(2017, p. 29) also commented on the usefulness of videos by claiming that “[f]inally yet
importantly, videos also provide real models since they include all the characteristics of
naturally spoken English in realistic situations and they allow students to experience and feel
a certain situation without going there. Therefore, students do not have to visit England just to
know how they order food at a restaurant there”. Another advantage is that videos arouse
curiosity and attract interest of L2 learners (Đlin, Kutlu & Kutluay, 2012). Therefore, the
learners’ motivation for watching authentic English videos is increased, and the learners
actually spend a great deal of time being exposed to the L2. Bajrami and Ismaili (2016, p.
503) highlight yet another benefit by stating that “[a] great advantage of the video materials is
that they provide original and authentic input as they are produced originally for native
speakers such as films, different TV programs, songs”. Furthermore, authentic videos can be
considered as helpful tools when it comes to learning the features of L2 in real contexts
(Saeedi & Biri, 2016). Thus, the viewers are exposed to an L2 language in authentic settings
and real contexts, which brings them somewhat closer to the native speakers of the foreign
language.
3. Online videos and networking sites in enhancing listening skills
Several studies support the notion of using videos in order to enhance EFL learners’ listening
skills both inside and outside the classroom.
According to King (2002, p. 520), “[w]hen students are provided with well-structured
tasks and activities designed to promote active viewing and stimulate involvement for making
the most of learning opportunities of movies, there is no doubt that feature films are the most
stimulating and enjoyable learning materials for the E-generation.” Khan (2015) highlights
the implications of using films in order to improve language proficiency of non-native
speakers, suggesting that greater exposure to movies can result in significant second language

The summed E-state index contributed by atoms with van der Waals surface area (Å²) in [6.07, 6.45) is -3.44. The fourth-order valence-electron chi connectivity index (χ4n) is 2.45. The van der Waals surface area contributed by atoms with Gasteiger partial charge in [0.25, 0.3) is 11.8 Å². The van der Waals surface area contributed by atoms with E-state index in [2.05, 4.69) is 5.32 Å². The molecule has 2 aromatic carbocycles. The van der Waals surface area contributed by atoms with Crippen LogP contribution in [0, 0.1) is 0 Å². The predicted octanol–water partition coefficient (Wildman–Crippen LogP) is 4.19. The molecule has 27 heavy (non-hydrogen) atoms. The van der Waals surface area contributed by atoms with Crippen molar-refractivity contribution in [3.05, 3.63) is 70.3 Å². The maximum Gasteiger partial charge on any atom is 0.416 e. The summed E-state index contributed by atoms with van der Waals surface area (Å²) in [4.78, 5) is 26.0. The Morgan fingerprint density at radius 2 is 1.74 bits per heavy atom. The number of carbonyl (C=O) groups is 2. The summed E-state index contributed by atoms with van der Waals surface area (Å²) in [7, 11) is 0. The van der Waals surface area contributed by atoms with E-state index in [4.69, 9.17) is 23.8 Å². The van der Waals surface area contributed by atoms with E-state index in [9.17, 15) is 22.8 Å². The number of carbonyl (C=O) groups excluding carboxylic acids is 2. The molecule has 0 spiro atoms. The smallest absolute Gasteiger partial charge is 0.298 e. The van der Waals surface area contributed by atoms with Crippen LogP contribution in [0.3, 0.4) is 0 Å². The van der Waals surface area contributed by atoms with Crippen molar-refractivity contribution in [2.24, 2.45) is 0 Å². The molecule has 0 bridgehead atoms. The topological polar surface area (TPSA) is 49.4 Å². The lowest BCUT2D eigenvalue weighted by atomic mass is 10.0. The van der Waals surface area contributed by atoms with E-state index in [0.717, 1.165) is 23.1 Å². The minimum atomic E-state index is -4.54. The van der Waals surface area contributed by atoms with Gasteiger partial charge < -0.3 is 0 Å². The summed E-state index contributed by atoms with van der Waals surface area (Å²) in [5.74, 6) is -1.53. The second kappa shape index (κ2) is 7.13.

acquisition increase within non-native English language learning environments. Dehaki
(2017) investigated the method of using videos as a way of teaching. The results demonstrate
that the listening comprehension of the participants involved improved, and that they
displayed a positive attitude to learning by watching videos. Similarly, the study of
Mekheimer (2011) suggests that teaching with authentic video is a valuable approach to the
whole language learning.
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Advocates of extensive listening for developing L2 listening state that this type of
listening is likely to enhance learners’ performance and attitudes (Gramahm & Santos, 2015).
Chang (2016) indicates that while practicing listening inside the classroom is valuable, the
learners ought to be encouraged to proceed independently with working on their listening
skills outside the classroom as well. Rodger’s research (2013) demonstrates that watching L2
television results in improving listening comprehension. The study of Rodgers & Webb
(2011) suggests that watching a TV series in sequence, starting with the first episode, helps
the viewers develop background knowledge which ought to help them understand episodes
which follow.
However, research is scarce as to the effects of extensive listening (Renandya &
Jacobs, 2016). “Due to the fact that EL is a comparatively new idea, its theoretical framework
is underdeveloped; there has been little hard evidence supporting the effect of EL on
improving L2 listening competence” (Chang & Millett, 2014, p. 31). Therefore, further
research has to be conducted to cast more light on listening for pleasure taking place outside
the classroom.
One of the ways how EFL learners can practice their listening skills extensively is
watching videos, TV programs, and movies on YouTube. YouTube is an online service,
officially launched in late 2005, which allows registered users to upload video clips for
viewing by the general population of Internet users (Benson, 2015, p. 90). Halloran & Hearn
(2017, p. 80) explain the power and enormous influence YouTube has gained by claiming that
“YouTube is now the top video website globally (with 13 billion videos), is the third most
visited website in the world, and attracts over 15 billion visitors a month (roughly twice the
population of the world)”. Therefore, YouTube is the leading video website in the world today
(Silviyanti, 2014).
Kelsen (2009) performed a study on students from Taiwan regarding their opinions of
using YouTube. The results suggest that both teachers and learners may be involved to
implement YouTube in a number of classroom activities in a creative manner to improve the
outcomes of learning and generate a positive classroom environment. However, using
YouTube inside the classroom in order to motivate the learners to use the service outside the